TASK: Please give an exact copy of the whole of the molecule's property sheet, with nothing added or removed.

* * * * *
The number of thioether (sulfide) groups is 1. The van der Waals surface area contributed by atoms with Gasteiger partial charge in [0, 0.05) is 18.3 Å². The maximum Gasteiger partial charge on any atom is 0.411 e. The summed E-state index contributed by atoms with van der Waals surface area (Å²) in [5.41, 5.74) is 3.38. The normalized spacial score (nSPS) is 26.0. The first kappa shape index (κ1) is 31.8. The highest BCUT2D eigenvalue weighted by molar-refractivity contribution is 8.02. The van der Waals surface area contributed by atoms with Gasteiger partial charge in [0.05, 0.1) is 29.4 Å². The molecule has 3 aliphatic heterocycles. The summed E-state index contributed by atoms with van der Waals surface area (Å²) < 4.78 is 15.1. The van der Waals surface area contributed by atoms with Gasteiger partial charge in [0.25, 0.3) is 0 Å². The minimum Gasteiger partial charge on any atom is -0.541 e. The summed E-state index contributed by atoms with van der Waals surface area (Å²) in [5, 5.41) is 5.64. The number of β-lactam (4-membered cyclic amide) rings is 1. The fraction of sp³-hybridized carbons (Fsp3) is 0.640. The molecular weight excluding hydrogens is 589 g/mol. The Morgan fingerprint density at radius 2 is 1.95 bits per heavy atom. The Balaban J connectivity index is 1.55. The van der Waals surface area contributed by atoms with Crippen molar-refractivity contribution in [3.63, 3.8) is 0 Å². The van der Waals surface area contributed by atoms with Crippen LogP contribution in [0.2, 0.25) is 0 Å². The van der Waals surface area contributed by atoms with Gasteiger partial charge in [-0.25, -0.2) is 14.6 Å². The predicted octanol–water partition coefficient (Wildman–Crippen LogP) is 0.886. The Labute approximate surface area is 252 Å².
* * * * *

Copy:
The number of thioether (sulfide) groups is 1. The van der Waals surface area contributed by atoms with Gasteiger partial charge in [0, 0.05) is 18.3 Å². The maximum Gasteiger partial charge on any atom is 0.411 e. The summed E-state index contributed by atoms with van der Waals surface area (Å²) in [5.41, 5.74) is 3.38. The normalized spacial score (nSPS) is 26.0. The first kappa shape index (κ1) is 31.8. The highest BCUT2D eigenvalue weighted by molar-refractivity contribution is 8.02. The van der Waals surface area contributed by atoms with Gasteiger partial charge in [0.05, 0.1) is 29.4 Å². The molecule has 3 aliphatic heterocycles. The summed E-state index contributed by atoms with van der Waals surface area (Å²) < 4.78 is 15.1. The van der Waals surface area contributed by atoms with Gasteiger partial charge in [0.25, 0.3) is 0 Å². The minimum Gasteiger partial charge on any atom is -0.541 e. The summed E-state index contributed by atoms with van der Waals surface area (Å²) in [5, 5.41) is 5.64. The number of β-lactam (4-membered cyclic amide) rings is 1. The fraction of sp³-hybridized carbons (Fsp3) is 0.640. The molecular weight excluding hydrogens is 589 g/mol. The Morgan fingerprint density at radius 2 is 1.95 bits per heavy atom. The Balaban J connectivity index is 1.55. The van der Waals surface area contributed by atoms with Crippen molar-refractivity contribution in [3.63, 3.8) is 0 Å². The van der Waals surface area contributed by atoms with Crippen LogP contribution in [0.2, 0.25) is 0 Å². The van der Waals surface area contributed by atoms with Gasteiger partial charge in [-0.25, -0.2) is 14.6 Å². The predicted octanol–water partition coefficient (Wildman–Crippen LogP) is 0.886. The Labute approximate surface area is 252 Å².